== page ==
Kansas City will use $4.2M from the city’s General Fund to prop up the T-Mobile Center, the city’s multipurpose arena. The funds will pay for new LED signage, technology upgrades and new basketball equipment for college tournaments.
The city has hired a private operator to manage the day-to-day operations for the arena. As part of the agreement, the operator pays for 35% of the T-Mobile Center’s capital maintenance costs. Kansas City pays for the other 65%. Normally, the city – which owns the arena – collects a tax on hotel rooms and rental cars to pay for its share of the arena expenses. The pandemic has reduced those tax collections by more than half, leaving the city without sufficient funds to pay the arena’s bills.
The absurdity of spending $4.2M from the General Fund, which would ordinarily pay for the police and fire departments, road repair and other basic services, on basketball equipment is not lost on the KC City Council. One councilperson asked city employees how much money the arena generates for the city in good years. The answer: it pays for the maintenance on the facility, but otherwise, not much.
They explained that the city would need to cough up even more in the coming years to pay for the facility’s debt service and additional capital expenditures. The building is 14 years old.
The City’s finance director explained that the General Fund simply does not have the kind of money that the T-Mobile Center will require in the coming years. An attorney representing the facility operator said that the maintenance on the building was critical to attract top acts and college tournaments. Not landing those would result in even larger financial losses to the City.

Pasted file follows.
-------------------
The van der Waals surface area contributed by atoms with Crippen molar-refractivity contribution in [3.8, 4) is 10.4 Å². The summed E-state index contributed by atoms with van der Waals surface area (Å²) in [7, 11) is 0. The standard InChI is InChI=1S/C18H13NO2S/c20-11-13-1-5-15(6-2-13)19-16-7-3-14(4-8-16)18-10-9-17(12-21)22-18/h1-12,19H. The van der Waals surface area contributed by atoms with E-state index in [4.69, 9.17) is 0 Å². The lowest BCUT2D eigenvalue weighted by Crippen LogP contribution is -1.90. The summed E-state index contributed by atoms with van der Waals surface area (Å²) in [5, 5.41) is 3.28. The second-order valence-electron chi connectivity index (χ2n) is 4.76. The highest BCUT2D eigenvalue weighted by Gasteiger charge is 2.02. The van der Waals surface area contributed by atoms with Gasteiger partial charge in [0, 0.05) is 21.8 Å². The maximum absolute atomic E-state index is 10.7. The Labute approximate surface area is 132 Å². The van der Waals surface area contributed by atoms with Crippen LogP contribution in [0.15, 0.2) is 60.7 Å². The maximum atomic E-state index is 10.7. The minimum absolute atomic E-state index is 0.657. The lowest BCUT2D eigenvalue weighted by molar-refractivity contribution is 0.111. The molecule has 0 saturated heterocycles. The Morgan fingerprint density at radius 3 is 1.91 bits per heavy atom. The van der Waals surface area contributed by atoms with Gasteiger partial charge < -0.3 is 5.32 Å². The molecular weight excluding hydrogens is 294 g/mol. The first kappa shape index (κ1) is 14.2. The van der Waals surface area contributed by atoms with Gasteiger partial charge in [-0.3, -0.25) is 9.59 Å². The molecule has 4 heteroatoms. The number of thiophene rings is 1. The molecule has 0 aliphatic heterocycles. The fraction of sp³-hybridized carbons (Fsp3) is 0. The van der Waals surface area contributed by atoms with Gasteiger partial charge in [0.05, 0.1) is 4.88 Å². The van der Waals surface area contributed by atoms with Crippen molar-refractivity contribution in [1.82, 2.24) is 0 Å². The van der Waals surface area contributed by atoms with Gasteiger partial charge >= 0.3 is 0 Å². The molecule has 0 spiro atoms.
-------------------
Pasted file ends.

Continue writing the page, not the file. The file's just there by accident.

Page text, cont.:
Kansas City’s general fund is not that big
The City issued $233M in bonds in 2005 and 2006 to pay for the construction of the arena. The City’s portion of the revenue went into a special arena fund to pay the arena’s bills. (You see, the arena was going to pay for itself.) But the special arena fund has run dry. So, the city, which guaranteed the bond payments from its General Fund, must now spend its operational dollars to support the T-Mobile Center.
The arena has a higher spending priority that the police and fire departments do. Kansas City needs to replace its sidewalks. (Apparently, everything is not up to date in Kansas City.) The sidewalk replacement plan could cost the city hundreds of millions of dollars. But they cannot replace sidewalks because their bond debt now requires them to throw good money after bad. And they are putting lives at risk for an unnecessary building.
It is not just basketball equipment the city needs to buy. Next up is the building’s HVAC systems. And then the concessions and the luxury boxes because the city promised that to the NCAA. Those will cost millions more. Millions that the city does not have and will not get at least until the pandemic ends.
Judging risk is harder than it looks
If the story sounds familiar, it should. There is a lesson in here about public entities not properly judging the downside risks of their short-sighted actions. About not looking at the long-term costs and obligations a “sure-fire money-maker” will incur. About not having a backup plan in case Plan A does not work. Or carelessly risking their operational cash for anything that isn’t operational. Or people who claim to be conservative in principle but are not conservative in practice (when spending public funds). And not acknowledging who gets hurt when things do not go according to Plan A.
Do not feel too bad for Kansas City. With a few trivial substitutions, this is exactly what is happening to WCC and the Health and Fitness Center. The only major difference is that the KC City Council is asking challenging questions about the city’s spending priorities. The WCC Trustees, on the other hand, are congratulating themselves for making a brilliant investment.
Photo Credit: Chris Murphy , via Flickr